tl:dr; this assertion is validating that the API response matches a given schema for the API. In order to do that we have used the joi package from npm.

Start by installing joi from the npm repository using

npm i joi

Now we create a new directory inside the root directory of the folder that we’ve created for our tests. Let’s call it validation. Inside this folder, create a new file called list_users_schema.js where we’re going to put the schema file for the GET request API.

Now, let’s look at the schema of the API.

We have an JSON object, which contains a number of entries, like page, per_page, and an array of objects data, which we asserted above to be an array.

To define the schema, let’s have this code pasted.


const joi = require('joi');
module.exports = {
schema : joi.object().keys({
page : joi.number().integer().required(),
per_page: joi.number().integer().required(),
total : joi.number().integer().required(),
total_pages: joi.number().integer().required(),
data : joi.array().items(joi.object({
id: joi.number().integer().required(),
first_name : joi.string().required(),
last_name : joi.string().required(),
avatar : joi.string().uri().required()
}))
})
}

Here, we’re defining the corresponding enteries and their types – we can add a whole range of checks for the API schema. Head over to the github link of joi to learn more and how we can add schema checks for JSON objects or JSON arrays.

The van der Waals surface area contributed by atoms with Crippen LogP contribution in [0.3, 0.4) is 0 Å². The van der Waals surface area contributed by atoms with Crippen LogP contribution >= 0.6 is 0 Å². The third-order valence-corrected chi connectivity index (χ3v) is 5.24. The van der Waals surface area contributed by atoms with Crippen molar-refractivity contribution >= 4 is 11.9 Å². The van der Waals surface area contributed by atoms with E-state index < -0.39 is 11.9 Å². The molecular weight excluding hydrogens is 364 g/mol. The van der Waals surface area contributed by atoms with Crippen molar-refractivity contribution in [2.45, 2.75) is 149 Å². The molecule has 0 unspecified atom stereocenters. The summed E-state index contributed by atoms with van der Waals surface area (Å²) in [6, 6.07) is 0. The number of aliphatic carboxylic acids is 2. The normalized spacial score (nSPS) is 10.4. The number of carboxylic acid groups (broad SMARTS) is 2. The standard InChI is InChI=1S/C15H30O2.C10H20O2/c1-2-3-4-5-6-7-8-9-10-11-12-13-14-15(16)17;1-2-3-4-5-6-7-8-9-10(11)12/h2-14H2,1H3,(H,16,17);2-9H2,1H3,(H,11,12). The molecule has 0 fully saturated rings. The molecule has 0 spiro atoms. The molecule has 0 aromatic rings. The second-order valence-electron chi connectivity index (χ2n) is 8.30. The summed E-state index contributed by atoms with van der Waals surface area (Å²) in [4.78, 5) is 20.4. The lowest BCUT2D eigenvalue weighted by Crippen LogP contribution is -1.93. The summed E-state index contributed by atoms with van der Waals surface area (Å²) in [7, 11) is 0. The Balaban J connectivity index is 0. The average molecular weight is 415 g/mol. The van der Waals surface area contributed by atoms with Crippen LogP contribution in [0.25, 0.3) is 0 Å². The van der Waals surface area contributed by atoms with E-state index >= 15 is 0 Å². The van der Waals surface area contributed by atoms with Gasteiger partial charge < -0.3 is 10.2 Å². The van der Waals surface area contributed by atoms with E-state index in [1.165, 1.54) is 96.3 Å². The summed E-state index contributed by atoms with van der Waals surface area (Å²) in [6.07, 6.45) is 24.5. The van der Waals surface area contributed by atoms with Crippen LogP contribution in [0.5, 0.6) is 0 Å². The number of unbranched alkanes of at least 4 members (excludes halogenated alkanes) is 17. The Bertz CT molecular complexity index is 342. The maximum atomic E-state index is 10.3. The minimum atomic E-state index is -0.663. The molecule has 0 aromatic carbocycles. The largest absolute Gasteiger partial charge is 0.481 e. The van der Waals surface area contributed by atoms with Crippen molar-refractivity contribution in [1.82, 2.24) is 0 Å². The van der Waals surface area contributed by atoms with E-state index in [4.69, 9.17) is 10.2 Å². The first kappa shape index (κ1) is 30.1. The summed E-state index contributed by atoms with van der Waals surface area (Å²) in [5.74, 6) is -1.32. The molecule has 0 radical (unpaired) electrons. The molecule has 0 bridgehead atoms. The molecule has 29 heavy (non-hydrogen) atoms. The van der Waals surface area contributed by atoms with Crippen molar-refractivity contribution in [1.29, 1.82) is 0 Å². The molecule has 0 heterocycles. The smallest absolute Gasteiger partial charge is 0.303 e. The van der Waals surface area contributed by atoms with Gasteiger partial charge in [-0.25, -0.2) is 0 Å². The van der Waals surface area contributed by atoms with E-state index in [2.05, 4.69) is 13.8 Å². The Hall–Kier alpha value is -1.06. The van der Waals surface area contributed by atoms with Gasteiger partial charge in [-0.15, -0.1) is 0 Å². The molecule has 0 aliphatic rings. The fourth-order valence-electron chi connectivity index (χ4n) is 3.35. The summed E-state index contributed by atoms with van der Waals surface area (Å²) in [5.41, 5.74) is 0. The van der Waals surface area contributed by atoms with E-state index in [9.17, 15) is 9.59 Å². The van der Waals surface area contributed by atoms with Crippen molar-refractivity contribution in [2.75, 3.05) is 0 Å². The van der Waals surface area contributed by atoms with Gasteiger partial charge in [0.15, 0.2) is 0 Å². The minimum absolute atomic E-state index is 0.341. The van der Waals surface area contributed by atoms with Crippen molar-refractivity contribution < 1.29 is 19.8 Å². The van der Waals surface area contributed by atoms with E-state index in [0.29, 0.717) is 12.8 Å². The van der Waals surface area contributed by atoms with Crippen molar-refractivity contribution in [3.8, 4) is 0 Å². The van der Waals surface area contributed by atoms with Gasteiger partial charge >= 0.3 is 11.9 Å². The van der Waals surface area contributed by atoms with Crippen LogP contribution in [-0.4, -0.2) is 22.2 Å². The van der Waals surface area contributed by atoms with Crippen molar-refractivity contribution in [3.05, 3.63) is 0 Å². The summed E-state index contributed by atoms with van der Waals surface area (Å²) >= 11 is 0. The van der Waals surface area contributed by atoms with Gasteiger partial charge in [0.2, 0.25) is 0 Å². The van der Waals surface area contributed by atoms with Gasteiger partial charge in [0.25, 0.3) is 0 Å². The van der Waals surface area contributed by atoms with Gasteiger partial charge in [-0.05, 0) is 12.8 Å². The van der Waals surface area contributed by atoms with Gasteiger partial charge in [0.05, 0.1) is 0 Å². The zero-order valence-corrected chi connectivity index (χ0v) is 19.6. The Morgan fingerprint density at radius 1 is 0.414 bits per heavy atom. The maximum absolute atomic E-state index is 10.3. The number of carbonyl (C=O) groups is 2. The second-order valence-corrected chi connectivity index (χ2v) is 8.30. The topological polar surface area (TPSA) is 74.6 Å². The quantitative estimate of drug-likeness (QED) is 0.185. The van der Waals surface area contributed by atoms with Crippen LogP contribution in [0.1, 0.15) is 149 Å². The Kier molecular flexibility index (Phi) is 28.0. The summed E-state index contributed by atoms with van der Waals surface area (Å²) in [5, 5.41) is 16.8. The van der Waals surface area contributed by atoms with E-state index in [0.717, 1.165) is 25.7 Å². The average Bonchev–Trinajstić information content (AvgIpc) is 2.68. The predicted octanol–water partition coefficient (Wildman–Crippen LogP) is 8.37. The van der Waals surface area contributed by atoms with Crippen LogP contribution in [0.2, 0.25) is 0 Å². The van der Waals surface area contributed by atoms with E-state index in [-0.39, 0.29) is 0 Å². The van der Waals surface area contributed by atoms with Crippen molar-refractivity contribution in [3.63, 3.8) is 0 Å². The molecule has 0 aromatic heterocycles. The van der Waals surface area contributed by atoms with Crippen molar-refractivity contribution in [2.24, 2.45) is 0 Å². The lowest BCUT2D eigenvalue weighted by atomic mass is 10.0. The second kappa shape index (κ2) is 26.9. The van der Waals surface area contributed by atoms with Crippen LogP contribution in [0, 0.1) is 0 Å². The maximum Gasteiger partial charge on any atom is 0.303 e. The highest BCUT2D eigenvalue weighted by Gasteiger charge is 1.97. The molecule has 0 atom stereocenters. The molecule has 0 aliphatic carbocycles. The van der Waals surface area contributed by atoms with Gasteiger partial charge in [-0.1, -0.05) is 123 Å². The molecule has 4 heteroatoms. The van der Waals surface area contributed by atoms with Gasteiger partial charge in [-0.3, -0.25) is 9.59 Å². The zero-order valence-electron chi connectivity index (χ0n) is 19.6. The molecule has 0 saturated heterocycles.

Once we have the schema, we call it in the list_users.js file at the top and then apply the assertion that there is no error when checking the schema.

 

POST REQUEST

Head over to https://reqres.in to get a sample POST endpoint for use. We’ll be using the following endpoint

https://reqres.in/api/users

Let’s create a new file called create_user.js inside the test folder and copy paste this code


const supertest = require('supertest');
const expect = require('chai').expect;
const schema = require('../validation/list_users_schema');
const joi = require('joi');
let baseURL = supertest("https://reqres.in&quot;);
let list_users = "/api/users";
describe('POST Request',()=>{
let post_resp;
it('makes a POST call ',async ()=>{
post_resp = await baseURL.post(list_users)
.type('form')
.send({
"name": "morpheus",
"job": "leader"
})
.set('Accept','/application/\json/');
await (console.log(post_resp.body));
});
it('asserts that the response code is 201',async ()=>{
await (expect(post_resp.status).to.eql(201));